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The Shoe Struggle Is Real

Performative Progress, Pressure and Pointe Shoes: Diverse Shades in Dancewear

The journey of a pointe shoe is almost as tumultuous and significant as that of the dancer who wears it–for ballet dancers of color, even more so. Not speaking of the numerous issues of microaggressions in the studio, lack of representation on the stage, and a history of discrimination in the field, finding and preparing dancewear that matches their skin tone can be an excessive struggle. People are starting to notice, and put some real heat on manufacturers, such as high profile professionals as well as students across the globe. These changemakers have brought to light how many dancers have to pancake, dye and modify their products just to achieve a clean line and cute look; artists such as Michaela DePrince, Misty Copeland and the Joffrey’s own Princess Reid have spoken about the routines they have developed to match their pointe shoes, ribbons, tights, costumes and ballet slippers to the color of their skin. The dance world is expanding rapidly, and yet students and artists of color require the same widespread provisions that have remained standard for others.

In the year of 2017, Gaynor Minden became one of the first brands to offer diverse flesh toned pointe shoes at no extra charge. Their “nude-for-all” shades came as a huge relief to the dedicated dancers who were required to paint and pancake their shoes from the brand previously, and opened doors to new revenue streams from dancers of color. Over the next couple of years, a rapid trend would begin in major dancewear retailers: brown was the new black. This theme accelerated at a much greater pace in the summer of 2020, as the Black Lives Matter movement put the spotlight on representation and full acceptance of Black people in every possible space, including ballet.

Bloch (a dance and activewear giant) yielded to a petition created by two dancer-activists with over 150,000 signatures to provide a deeper shade range in their satin pointe shoes, while in the same exact week, other major brands (Repetto, Capezio, Suffolk, Russian Pointe, Nikolay) joined in after receiving social media pressure. The primary petition directed towards Bloch got major hype through social media and reached its numbers by organic distribution. The voice of the people called these companies to action, but such quick responses under the heat of controversy raises the question: Why weren’t they already on that wave? If product announcements, photoshoots and product launch promises were able to be conjured up in 24 hours of social media hate, why have 30+ years gone by without a single brown shade in those companies catalogue?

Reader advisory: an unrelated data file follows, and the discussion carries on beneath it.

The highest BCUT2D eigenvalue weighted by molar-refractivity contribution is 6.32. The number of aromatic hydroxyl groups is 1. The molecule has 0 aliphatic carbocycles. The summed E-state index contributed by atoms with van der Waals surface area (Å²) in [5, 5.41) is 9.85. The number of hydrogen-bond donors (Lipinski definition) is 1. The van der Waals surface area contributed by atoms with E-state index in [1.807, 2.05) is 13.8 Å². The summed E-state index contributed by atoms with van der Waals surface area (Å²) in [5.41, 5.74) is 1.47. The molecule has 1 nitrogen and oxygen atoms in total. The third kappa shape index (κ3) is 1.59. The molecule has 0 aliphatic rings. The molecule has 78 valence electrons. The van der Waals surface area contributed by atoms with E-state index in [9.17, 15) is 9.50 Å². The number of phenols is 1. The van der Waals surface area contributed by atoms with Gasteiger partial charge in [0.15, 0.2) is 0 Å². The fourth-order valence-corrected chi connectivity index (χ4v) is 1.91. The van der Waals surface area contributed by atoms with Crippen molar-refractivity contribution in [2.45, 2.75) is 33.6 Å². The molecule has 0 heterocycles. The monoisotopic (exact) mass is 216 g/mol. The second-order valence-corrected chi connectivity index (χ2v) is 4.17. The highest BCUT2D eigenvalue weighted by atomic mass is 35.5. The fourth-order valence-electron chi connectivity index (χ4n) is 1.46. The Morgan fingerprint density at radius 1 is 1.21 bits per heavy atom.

With this in mind, it is important to note as well as question the motives, presentation and sustainability of diversity efforts from major brands such as Bloch and Capezio, and credit the masses creating change organically that led to such campaigns. The fact that many promises for flesh toned rollouts have been directly sidelined by fun new leotards or costumes is telling of how lazy those companies have gotten once the “heat” of the general public has died down. Basic items in inclusive shades being removed from online retail websites or no longer restocked leads us back to the same initial problem we started with. But what can we do to break this cycle?

In sort, we gotta focus on long lasting change to elevate dancers of color. The Joffrey’s own Princess Reid said it best: “Simply stop discontinuing the products and make them available to everyone.” Over the past year, the ballet world has been called to a higher standard and awareness of the communities it includes. “If you don’t fit the one shade of shoe color, you automatically feel like you don’t belong,” proclaims Megan Watson, one of the creators of the Capezio pointe shoe petition. Watson voices an opinion shared by thousands, and it is becoming increasingly evident each day that it is time to make room and make products for everyone. The ballet world as a whole should prioritize this, and stand behind our commitments to provide art and education for all.

 

By Leah Ollie, Senior, Whitney Young Magnet High School

Instagram: @leahgraceollie

Written by Leah Ollie

Leah is a senior at Whitney Young High School, and has been working with True Star since fall of 2020. She loves fruit smoothies and cats, and dislikes kale and action movies.

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